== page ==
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Carrion Skies
December 2014
Released: 2014, Code 666
Rating: 4.0/5
Reviewer: UK Team

In the not too distant past, Black Metal was a genre of music I just couldn’t get into no matter how hard I tried.. That was until I was sent a copy of Fen’s Dustwalker album late 2012 that was set to be released in the following year. This band not only opened my eyes to the vaster spheres of Black Metal but also made me aware of the modern movement of bands circulating around the UK and Europe over recent years. Fast forward to the present and the British trio are back with their fourth album Carrion Skies. So does it live up to its predecessor in quite the same way? The short answer to this is no.

Instead of following a all winning formula laid down by their previous outlet the band have opted for a very different sound, offering something deeper, darker and bleaker than anything they’ve ventured into before.

The opening track, ‘Our Names Written In Embers’ is split into two parts and unveils itself in a surprisingly steady pace with heavy riffs, pounding drums and the band’s trademark shrieks. Everything is paced fairly well before dispersing into a blues driven lead that eventually erupts into some guitar savagery later on. Part 2 of the track weaves in seamlessly and it’s here that the band really get going. The intricate guitar work, speedy drums that drive the band into unfathomable darkness.

Right after this you quickly get the sense that the band’s aggression is about to subside with at some point soon, but that is where Fen prove you wrong as the barricade of drums that pervade through ‘Dying Stars’ and it’s sinister sounding riffs. The track does offer a brief moment of reflexive ambience and acoustic touches around mid way, although this is quickly snatched away as the band’s sonic assault barges onward.

Standout track, ‘Sentinels’ displays some of Fen’s greatest dynamism in their guitar abilities and for the first time so far the band indulge us with a clean vocal passage, which compliments the wavering melodies and guitar hooks.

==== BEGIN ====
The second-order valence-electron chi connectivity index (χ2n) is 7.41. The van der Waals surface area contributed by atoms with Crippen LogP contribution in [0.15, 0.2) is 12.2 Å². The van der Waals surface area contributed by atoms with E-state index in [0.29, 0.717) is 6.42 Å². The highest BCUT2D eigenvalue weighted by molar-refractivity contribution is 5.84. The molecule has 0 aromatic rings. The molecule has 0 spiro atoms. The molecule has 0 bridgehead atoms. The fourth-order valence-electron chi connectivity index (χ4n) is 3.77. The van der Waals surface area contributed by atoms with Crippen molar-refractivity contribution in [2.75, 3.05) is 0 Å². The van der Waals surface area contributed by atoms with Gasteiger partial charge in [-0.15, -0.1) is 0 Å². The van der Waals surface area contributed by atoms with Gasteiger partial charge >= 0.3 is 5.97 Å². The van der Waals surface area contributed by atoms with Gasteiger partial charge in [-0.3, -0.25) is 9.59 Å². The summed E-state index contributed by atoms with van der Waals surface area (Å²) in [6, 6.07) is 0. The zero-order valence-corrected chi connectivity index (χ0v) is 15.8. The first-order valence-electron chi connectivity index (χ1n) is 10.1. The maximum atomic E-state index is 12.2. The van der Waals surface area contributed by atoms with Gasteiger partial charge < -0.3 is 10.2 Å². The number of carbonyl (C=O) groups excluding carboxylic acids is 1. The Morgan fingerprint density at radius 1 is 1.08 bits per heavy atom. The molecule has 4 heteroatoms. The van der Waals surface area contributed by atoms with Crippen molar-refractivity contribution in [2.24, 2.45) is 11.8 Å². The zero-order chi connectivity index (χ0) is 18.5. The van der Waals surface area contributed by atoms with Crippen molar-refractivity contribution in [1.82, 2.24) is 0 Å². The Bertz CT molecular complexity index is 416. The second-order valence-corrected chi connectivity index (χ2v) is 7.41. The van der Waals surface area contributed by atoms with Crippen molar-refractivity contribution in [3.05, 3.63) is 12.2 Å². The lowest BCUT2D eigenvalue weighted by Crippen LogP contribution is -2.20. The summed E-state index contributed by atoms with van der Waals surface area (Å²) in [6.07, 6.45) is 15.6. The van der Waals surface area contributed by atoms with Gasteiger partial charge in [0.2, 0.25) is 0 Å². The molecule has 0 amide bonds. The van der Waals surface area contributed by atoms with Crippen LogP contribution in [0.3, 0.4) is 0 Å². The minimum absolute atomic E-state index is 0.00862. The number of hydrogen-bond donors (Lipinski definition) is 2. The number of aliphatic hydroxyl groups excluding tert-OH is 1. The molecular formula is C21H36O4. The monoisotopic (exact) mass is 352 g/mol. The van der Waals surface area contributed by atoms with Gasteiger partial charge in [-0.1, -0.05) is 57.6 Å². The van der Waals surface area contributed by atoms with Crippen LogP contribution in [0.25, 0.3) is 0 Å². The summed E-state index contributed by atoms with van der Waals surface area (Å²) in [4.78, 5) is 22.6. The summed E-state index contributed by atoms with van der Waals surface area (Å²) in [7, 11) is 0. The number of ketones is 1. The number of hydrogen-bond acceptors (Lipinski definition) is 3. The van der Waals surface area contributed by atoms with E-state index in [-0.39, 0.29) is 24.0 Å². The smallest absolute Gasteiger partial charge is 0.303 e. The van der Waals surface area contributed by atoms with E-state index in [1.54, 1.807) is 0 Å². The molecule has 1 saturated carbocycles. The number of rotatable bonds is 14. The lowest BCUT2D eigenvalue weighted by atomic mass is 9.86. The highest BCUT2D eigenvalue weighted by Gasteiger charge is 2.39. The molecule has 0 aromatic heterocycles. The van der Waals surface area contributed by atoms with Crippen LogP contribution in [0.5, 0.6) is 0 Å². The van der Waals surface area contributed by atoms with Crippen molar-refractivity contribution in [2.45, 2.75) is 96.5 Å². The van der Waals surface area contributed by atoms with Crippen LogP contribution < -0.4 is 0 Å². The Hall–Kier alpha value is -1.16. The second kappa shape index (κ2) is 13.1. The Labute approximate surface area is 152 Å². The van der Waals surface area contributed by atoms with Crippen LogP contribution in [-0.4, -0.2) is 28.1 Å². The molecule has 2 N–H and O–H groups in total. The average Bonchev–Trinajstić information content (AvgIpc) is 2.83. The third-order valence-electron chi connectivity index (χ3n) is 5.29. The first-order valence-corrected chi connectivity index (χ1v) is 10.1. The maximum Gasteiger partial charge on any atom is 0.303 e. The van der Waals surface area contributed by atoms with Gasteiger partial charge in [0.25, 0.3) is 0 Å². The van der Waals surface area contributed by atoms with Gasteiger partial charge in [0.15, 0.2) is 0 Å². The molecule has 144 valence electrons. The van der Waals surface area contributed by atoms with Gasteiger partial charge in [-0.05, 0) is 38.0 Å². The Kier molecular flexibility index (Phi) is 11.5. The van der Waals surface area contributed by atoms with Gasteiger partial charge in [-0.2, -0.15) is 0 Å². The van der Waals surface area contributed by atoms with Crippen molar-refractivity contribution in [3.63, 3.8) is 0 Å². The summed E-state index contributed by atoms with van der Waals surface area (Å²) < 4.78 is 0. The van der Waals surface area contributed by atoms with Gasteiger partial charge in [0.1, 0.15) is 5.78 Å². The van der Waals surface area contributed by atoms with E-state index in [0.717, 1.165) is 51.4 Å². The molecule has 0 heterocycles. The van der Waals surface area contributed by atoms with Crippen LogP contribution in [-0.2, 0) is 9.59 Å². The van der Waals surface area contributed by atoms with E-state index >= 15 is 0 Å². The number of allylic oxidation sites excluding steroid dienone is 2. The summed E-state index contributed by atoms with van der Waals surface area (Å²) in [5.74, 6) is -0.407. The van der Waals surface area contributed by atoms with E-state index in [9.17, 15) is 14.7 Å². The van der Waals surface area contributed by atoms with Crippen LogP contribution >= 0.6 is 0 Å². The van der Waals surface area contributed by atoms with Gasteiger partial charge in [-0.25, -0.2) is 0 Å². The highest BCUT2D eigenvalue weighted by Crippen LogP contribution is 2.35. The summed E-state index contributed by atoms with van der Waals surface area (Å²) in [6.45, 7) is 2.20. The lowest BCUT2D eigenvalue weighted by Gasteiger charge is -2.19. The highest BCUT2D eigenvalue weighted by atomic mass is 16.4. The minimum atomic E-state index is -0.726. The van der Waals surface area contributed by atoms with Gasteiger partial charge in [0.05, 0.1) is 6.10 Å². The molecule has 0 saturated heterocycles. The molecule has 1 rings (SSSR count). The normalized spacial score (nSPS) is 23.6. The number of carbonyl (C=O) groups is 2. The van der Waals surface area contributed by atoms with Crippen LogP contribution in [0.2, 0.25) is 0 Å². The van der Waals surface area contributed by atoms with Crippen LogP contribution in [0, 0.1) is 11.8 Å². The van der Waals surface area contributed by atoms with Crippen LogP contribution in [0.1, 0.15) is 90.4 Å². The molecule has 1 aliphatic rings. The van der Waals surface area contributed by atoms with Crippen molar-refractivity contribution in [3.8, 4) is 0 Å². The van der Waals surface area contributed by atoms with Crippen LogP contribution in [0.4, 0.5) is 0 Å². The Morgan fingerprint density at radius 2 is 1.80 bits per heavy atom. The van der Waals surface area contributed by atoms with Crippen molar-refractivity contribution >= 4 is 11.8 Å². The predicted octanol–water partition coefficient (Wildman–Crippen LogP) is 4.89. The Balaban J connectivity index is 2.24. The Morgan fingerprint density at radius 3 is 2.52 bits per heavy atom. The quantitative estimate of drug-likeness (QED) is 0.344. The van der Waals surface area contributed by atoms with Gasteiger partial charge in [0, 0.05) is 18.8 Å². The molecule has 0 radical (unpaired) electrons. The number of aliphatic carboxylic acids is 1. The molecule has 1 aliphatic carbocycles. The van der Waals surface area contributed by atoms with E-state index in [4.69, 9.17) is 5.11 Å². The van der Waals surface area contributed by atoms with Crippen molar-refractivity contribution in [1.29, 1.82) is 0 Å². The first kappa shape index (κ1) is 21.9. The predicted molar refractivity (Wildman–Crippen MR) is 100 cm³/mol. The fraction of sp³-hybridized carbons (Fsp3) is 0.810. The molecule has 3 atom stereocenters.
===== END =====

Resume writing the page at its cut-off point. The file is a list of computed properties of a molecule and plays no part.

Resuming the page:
Te final track, ‘Gathering the Stones’ takes a step back into the band’s proggy soundscapes as the clean vocals remain prominent throughout its opening minutes. After erupting into a flurry of blast beats and metallic riffs, the band display their blend of styles effortlessly here before departing into an Alcest-esque dreamlike state.

The biggest reason why this album may or may not be a welcomed addition to their discography stems from the approach to the song writing. The music is far less sprawling and more immediate than anything than ever before. This is something that may shock some fans who predicted a more ambient follow up but it also marks this as the band’s most daring and most cohesive record to date. What’s more is that this is an record that is full of subtleties and hidden moments of sheer beauty that lay buried beneath the surface and therefore demands your time and attention. Carrion Skies is not only one of the best releases to come out of 2014 but it is also testament to a band who stand at the forefront of modern Black Metal.

Review by Ben Spencer
Track Listing

1. Our Names Written in Embers - Part 1
2. Our Names Written in Embers - Part 2
3. The Dying Stars
4. Sentinels
5. Menhir - Supplicant
6. Gathering the Stones


Grungyn - bass, cries
Derwydd - drums
The Watcher - voices, strings and woe

Next review: » Fen - Dustwalker
Previous review: » Felony - Helltown Hotel

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